Phase I trial of oral talactoferrin alfa in refractory solid tumors*†

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Lactoferrin is an iron-binding glycoprotein first identified in breast milk as a protein product of mammary epithelial cells. Its immunomodulatory functions include activation of NK and lymphokine-activated killer cells and enhancement of PMN and macrophage cytotoxicity. Studies in animal models have shown promising anti-cancer activity. The purpose of the present study was to evaluate the safety and tolerability of talactoferrin alfa (talactoferrin; TLF) in humans, as well as pharmacokinetics and pharmacodynamics.


Ten adult patients with progressive advanced solid tumors who had failed conventional chemotherapy were administered oral TLF at doses from 1.5 to 9 g/day, using a 2 weeks on, 2 weeks off schedule. Patients were evaluated for drug toxicity, tumor growth rate, talactoferrin pharmacokinetics and cytokine markers.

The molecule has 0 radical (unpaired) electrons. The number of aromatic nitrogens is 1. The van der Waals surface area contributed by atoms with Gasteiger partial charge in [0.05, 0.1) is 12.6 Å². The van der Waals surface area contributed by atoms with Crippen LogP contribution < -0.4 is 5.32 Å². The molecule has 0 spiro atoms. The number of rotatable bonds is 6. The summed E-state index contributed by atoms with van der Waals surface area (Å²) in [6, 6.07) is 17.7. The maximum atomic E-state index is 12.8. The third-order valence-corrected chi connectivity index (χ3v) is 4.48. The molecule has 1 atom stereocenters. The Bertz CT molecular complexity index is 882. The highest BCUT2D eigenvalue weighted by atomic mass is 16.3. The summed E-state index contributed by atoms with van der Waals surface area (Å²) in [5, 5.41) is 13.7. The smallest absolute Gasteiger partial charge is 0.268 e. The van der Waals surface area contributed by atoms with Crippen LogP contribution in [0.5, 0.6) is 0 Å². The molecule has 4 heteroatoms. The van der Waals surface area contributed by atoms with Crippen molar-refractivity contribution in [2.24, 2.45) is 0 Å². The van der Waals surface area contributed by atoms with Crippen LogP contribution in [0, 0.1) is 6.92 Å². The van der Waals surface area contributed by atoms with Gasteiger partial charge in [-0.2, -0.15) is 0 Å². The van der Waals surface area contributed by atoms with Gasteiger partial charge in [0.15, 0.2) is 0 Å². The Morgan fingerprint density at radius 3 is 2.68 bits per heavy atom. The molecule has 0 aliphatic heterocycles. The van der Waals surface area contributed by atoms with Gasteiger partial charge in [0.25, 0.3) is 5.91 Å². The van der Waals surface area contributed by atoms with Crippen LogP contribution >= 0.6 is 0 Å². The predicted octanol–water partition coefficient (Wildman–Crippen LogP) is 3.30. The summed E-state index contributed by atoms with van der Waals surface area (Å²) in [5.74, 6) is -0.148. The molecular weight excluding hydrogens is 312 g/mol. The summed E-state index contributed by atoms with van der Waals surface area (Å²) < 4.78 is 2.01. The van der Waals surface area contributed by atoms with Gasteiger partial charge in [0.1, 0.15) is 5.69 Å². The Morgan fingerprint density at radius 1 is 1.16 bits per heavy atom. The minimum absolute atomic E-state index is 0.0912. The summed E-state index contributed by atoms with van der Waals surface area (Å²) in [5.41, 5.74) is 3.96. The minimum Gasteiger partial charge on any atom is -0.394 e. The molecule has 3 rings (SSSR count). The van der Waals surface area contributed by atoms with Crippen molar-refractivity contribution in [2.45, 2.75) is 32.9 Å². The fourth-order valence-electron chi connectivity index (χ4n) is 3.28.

Talactoferrin was very well tolerated. No hematological, hepatic, or renal toxicities were reported. A single patient had Grade 2 diarrhea, and there were no Grade 3 or 4 toxicities. Following oral administration, significant levels of talactoferrin were undetectable in circulation, but a statistically significant increase in circulating IL-18, a pharmacodynamic indicator of talactoferrin activity, was observed. Of the eight patients who were radiologically evaluable, five (63%) had stable disease by RECIST criteria two months after start of therapy, including one patient with a minor response. Seven patients (88%) had a decrease in their tumor growth rate. The three patients with non-small cell lung cancer (NSCLC) all survived for at least one year following the start of talactoferrin monotherapy.


Talactoferrin is a promising, well-tolerated new agent that should be evaluated further in patients with refractory metastatic cancer.

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